Google's New Dimension: Museums, Social Networking?
When Google first introduced its 3D Warehouse in late April, the company said it was only trying to bring 3-D to the masses.
What it specifically wasn't doing was creating a MySpace-Sims-like virtual world/game, no siree, representatives said at the time of the warehouse's debut.
Yet, one encounters a lot of the raw materials for just such a social feature during a tour of the hundred or so 3-D images uploaded to the warehouse in the few weeks since it was introduced in late April. There's also the feeling of visiting a kind of virtual graphics museum.
Take a look at Super Mario Brothers World for a rough idea of where the Sims-like feel comes from.
Any theory that Google's going to launch a Google-branded virtual world through Google Maps seems laughable, especially given how the only thing Google's really doing here is distributing the means to make graphics for its satellite maps feature, and providing a showcase for people to give them away. For now, and going forward, that's the goal of the project, Google says.
There's no "world," a Google rep says.
Yet, consider that Google's got the seeds of a network in place to wrangle all this stuff together.
It's called the 3D Warehouse link, which is a means for finding and downloading geo-referenced models that have been placed onto Google Earth by others.
For instance, the Google Maps image of the Golden Gate Bridge is now accompanied by a rendition of a C3 Patton Starship battleship and the bridge itself, thanks to the link.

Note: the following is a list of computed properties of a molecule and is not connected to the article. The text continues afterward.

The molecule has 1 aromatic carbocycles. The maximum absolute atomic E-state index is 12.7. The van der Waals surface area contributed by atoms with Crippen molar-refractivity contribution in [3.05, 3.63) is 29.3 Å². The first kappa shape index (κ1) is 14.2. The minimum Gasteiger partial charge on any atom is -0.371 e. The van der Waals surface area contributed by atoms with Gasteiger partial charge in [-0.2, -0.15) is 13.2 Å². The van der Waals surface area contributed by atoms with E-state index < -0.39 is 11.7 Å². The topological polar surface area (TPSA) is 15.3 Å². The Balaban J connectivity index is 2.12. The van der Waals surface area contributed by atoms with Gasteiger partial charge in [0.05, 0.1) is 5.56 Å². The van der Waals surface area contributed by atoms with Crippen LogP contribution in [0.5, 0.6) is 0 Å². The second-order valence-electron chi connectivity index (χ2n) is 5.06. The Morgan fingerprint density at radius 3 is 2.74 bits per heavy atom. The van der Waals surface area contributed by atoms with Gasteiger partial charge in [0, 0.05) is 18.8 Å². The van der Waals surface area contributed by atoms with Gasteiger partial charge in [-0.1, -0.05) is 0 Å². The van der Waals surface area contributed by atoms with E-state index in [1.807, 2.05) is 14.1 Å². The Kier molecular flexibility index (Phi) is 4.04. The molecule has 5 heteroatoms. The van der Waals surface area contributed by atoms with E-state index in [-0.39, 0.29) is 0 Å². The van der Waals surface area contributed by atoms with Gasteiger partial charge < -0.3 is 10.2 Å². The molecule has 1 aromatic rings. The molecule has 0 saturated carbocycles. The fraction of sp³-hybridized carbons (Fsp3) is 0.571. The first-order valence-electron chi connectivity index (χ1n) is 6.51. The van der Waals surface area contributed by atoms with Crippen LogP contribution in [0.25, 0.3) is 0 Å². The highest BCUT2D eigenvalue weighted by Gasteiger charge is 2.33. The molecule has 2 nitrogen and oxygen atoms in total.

It's just a tiny thread of a community, but sometimes that's all you need to start. Google's also motivated to create more of this "social search" kind of project given that's now a major focus of Yahoo, the No. 2 search engine operator and a chief Google rival.
Aside from the Sims-in-the-making sentiment, flipping through the pages of the warehouse also generates the feeling one's visiting a graphics museum.
There's also the modernists, like Assaulted Desert Home, which would look good hanging near this profile of bullets. "An excellent door, but sadly no pool" seems to skewer the feudal nature of the real estate boom, does it not?
Cartoons? There's Huge Head Guy. Presumably you stick him on Google Earth map and sell advertising on his forehead?
Tell me you haven't seen this at some postmodernist show.
A cry for help? "I have no clue what it is," reads the caption to this one.
Mainly, there's lots of buildings, which makes a lot of sense given this is supposedly a place to find things to decorate Google Maps satellite imagery.
What doesn't make sense is why people are uploading detailed versions of the layout of their own homes. Some are exquisite, but wouldn't a robber want to know exactly where the windows in the bedroom are too?